What should I do if my pharmacy shows that I have prescription drug coverage other than SeniorCare, but I do not?

You should work with your pharmacy to resolve the problem. If you still have concerns, you can call the SeniorCare Customer Service hotline at 1-800-657-2038.

If you had additional coverage that has been canceled, make sure that you know the termination date of the other coverage before calling. The customer service representative will need to know this information to update your coverage.

What if I have other prescription drug coverage and I enroll in SeniorCare?

If you already have prescription drug coverage under another health insurance plan, you are still eligible to enroll in SeniorCare. SeniorCare will coordinate benefit coverage with your existing plan. People enrolled in Medicaid are not eligible for SeniorCare. SeniorCare will coordinate benefit coverage with your other insurance, including Medicare Part B or D. If you enroll in SeniorCare, you will not be automatically disenrolled from your Medicare Part D plan.

What is the SeniorCare rate?

The SeniorCare rate is a discount on most covered prescription drugs.

Benefits and Out-of Pocket Expenses: Deductible

What is a deductible?

A deductible is an amount that members in SeniorCare Levels 2a, 2b, and 3 pay annually for covered drugs before they move to the copay level of participation. During the deductible phase of enrollment, members receive covered drugs at the SeniorCare rate. Only drugs purchased at the SeniorCare rate will be used to meet the deductible and will automatically be tracked by SeniorCare.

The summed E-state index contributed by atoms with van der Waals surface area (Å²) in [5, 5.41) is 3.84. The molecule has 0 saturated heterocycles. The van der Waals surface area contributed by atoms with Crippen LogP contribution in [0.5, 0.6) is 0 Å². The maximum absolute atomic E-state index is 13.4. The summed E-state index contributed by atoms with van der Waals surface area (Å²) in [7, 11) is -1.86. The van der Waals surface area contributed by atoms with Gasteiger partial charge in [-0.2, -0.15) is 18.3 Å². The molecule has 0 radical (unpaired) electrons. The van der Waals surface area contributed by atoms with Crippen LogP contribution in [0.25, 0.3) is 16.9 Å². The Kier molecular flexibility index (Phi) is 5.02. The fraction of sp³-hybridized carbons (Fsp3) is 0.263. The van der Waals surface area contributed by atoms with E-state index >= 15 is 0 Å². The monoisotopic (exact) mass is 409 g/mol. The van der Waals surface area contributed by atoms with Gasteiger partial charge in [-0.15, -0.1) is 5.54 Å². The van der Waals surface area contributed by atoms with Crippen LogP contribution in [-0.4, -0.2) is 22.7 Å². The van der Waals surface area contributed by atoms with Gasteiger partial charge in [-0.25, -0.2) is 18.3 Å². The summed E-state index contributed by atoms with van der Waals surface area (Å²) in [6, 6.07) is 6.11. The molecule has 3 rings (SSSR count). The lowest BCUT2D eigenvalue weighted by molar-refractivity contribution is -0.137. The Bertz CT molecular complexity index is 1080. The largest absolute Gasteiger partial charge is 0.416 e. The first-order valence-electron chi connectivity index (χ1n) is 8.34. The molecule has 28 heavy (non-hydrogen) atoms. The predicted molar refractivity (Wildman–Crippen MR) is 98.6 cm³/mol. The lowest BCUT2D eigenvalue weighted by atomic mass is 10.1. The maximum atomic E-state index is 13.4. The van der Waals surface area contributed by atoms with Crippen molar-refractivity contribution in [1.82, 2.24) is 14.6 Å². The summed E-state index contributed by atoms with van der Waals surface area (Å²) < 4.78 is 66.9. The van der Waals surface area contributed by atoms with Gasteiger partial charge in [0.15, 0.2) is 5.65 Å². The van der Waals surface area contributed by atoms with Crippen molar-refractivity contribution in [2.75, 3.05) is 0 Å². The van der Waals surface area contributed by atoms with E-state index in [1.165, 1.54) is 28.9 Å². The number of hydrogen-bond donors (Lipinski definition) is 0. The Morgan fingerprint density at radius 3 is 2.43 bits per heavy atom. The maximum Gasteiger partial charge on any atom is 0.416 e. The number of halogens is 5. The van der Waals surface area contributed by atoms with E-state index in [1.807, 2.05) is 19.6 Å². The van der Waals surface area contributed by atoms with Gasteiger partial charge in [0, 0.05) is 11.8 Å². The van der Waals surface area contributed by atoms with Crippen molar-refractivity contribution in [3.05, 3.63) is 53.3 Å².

I have a deductible. When does SeniorCare start paying?

It may look like SeniorCare is not paying for anything during the deductible phase of your benefit period. However, you are receiving most of your prescriptions at the SeniorCare rate. Once your deductible is met, you will only have to pay the copay amount for your covered prescription drugs.

Will I have to keep track of how much of my deductible I have met?

No. SeniorCare will automatically keep track of the covered drug costs during your deductible period. During the deductible period, you will receive your prescriptions at the SeniorCare rate. Once you have met the deductible, you will only have to pay the copay amount for your covered prescription drugs.

Can I pay for my deductible in advance?

No. Only covered prescription drugs purchased at the SeniorCare rate will be applied toward your deductible.

What if I do not meet my deductible during my 12-month benefit period?

Prescription drug costs used to meet the deductible in the 12-month benefit period do not carry over to the next benefit period. If you become eligible for another 12-month benefit period, you will start a new deductible.

Due to a mistake on my application, my pharmacy shows that I have a deductible or an incorrect deductible amount. This has been corrected on my application. What do I do?